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Seeing Things (8): People in the Sun by Edward Hopper
April 22, 2011


Edward Hopper

Edward Hopper's People in the Sun

People in the Sun shares that quality often found in other paintings by Edward Hopper—of people occupying the same scene but often looking like they belong to separate worlds. For instance, they could be in one of Hopper's movie theaters, waiting for the show to start, or finish. Here, five people in deck chairs are facing the sun, three look ahead, one in a brown suit and blue ascot (whom I'll call the poet) looks down at his book, and the fifth, a woman with sun-blonde hair, is blocked by the person in front of her. These people in the sun sit on chairs on top of what appears to be a concrete slab and, except for the poet, stare at the blue hills nearby which undulate as if they were ocean waves. They occupy the left side of the painting, leaving nature—clouds, hills, dry grass—alone on the right.

Hopper's world is often a melancholic place, and this one too, has a kind of Sunday lull to it. Still, the people seem content (well, four out of five), the sun warms their faces, and the world spins quietly on its axis.

Hear more about People in the Sun.


Posted by Howard on April 22, 2011 in American Art Here, Seeing Things


Comments

I keep telling myself that I'm not a Hopper fan and then I see one of his works that I can't ignore, like this one. AND then he does one of his iPad New Yorker covers. Maybe this image is to say he's not sunsetting, just yet?

I'm not really a painting fan, but I appreciate beautiful works like this one.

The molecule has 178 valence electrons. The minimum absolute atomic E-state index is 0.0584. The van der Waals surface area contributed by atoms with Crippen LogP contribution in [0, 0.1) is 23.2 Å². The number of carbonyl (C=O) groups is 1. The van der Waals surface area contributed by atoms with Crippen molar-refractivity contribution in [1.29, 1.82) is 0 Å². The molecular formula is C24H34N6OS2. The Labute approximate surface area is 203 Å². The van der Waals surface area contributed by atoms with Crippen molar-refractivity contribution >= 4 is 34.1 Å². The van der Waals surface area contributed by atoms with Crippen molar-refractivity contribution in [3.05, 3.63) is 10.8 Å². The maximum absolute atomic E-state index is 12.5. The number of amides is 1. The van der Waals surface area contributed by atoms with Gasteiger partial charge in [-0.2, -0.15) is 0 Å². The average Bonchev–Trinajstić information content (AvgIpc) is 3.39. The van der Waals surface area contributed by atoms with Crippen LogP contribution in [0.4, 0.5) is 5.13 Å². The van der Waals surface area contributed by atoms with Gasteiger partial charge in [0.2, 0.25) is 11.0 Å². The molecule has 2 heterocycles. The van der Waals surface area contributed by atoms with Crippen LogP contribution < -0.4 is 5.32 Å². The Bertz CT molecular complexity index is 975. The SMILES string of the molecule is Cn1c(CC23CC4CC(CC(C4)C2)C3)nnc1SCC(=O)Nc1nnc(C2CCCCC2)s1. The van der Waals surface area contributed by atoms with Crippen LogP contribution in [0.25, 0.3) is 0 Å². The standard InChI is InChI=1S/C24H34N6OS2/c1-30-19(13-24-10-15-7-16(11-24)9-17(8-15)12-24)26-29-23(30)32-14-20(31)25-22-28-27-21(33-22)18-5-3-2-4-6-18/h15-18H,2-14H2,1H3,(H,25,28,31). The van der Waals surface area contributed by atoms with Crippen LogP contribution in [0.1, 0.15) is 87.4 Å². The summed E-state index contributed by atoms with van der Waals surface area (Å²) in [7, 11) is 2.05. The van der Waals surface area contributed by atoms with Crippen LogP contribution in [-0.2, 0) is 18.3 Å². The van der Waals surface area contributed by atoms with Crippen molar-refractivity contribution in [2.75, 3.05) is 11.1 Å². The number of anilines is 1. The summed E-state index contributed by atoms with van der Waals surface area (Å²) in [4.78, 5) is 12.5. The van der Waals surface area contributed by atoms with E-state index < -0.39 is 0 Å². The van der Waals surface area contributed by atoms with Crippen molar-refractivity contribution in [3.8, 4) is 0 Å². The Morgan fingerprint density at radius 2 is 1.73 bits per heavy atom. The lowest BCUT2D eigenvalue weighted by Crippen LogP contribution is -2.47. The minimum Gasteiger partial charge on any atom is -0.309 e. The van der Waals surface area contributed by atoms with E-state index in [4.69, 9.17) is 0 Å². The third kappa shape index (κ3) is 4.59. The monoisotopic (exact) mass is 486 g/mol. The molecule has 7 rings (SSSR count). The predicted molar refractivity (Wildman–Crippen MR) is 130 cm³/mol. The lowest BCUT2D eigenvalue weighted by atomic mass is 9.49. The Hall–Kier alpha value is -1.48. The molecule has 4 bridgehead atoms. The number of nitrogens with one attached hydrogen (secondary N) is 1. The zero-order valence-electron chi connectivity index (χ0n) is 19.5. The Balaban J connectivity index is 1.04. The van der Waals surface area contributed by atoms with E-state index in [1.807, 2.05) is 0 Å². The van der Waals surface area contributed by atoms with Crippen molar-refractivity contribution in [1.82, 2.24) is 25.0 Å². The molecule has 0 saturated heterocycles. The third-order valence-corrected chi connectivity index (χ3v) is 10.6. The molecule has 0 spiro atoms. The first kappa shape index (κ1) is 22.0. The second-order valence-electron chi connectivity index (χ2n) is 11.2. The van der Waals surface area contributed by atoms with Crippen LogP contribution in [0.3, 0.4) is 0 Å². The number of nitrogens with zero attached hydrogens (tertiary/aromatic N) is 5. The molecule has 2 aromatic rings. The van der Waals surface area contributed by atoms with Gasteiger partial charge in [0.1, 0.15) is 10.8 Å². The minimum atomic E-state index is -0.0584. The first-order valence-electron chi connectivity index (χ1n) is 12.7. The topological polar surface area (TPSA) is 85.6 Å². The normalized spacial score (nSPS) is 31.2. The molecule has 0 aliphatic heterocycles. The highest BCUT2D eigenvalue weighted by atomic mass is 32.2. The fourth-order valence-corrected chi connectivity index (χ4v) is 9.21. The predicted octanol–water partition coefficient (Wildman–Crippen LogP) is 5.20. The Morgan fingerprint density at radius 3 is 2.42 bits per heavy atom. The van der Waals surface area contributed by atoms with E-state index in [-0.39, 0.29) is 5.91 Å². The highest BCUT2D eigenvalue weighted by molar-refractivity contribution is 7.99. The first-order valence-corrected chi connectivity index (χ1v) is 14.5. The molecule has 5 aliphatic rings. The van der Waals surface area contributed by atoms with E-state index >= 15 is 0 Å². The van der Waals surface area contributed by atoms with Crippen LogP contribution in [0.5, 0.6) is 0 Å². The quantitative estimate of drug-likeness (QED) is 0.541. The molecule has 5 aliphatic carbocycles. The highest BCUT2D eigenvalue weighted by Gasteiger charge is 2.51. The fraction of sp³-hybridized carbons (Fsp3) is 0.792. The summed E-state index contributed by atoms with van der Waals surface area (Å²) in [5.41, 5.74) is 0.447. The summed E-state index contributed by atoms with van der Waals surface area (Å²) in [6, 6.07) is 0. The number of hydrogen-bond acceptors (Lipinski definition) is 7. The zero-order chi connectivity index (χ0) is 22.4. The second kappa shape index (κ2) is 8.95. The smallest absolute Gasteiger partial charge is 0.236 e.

Thanks for commenting about People in the Sun. For me the painting has a kind of narrative that gets filled in by the viewer...

American Art's Hopper oil "People in the Sun" is one of the stranger compositions that American master turned out. And it does invite speculations about why the people don't interact with each other.

Yet we find ourselves drawn in to looking at his odd painting nonetheless. I submit Hopper pulls us into his paintings with the visual strength of his designs.

One side of the canvas is all but empty while the other is tightly packed with figures and furniture. The network of cast shadows of the legs of both the people and their chairs is elegantly done. So too are the empty spaces between each of the figures' heads.

Hopper, in his own partly restrained way, was a generous and sensual painter. He gives us a lot to look at. That's why he's such a favorite for millions.

Philip, after reading your comments I took another look at the painting to see the shadows you mentioned. Thanks very much for your insights and taking the time to respond.

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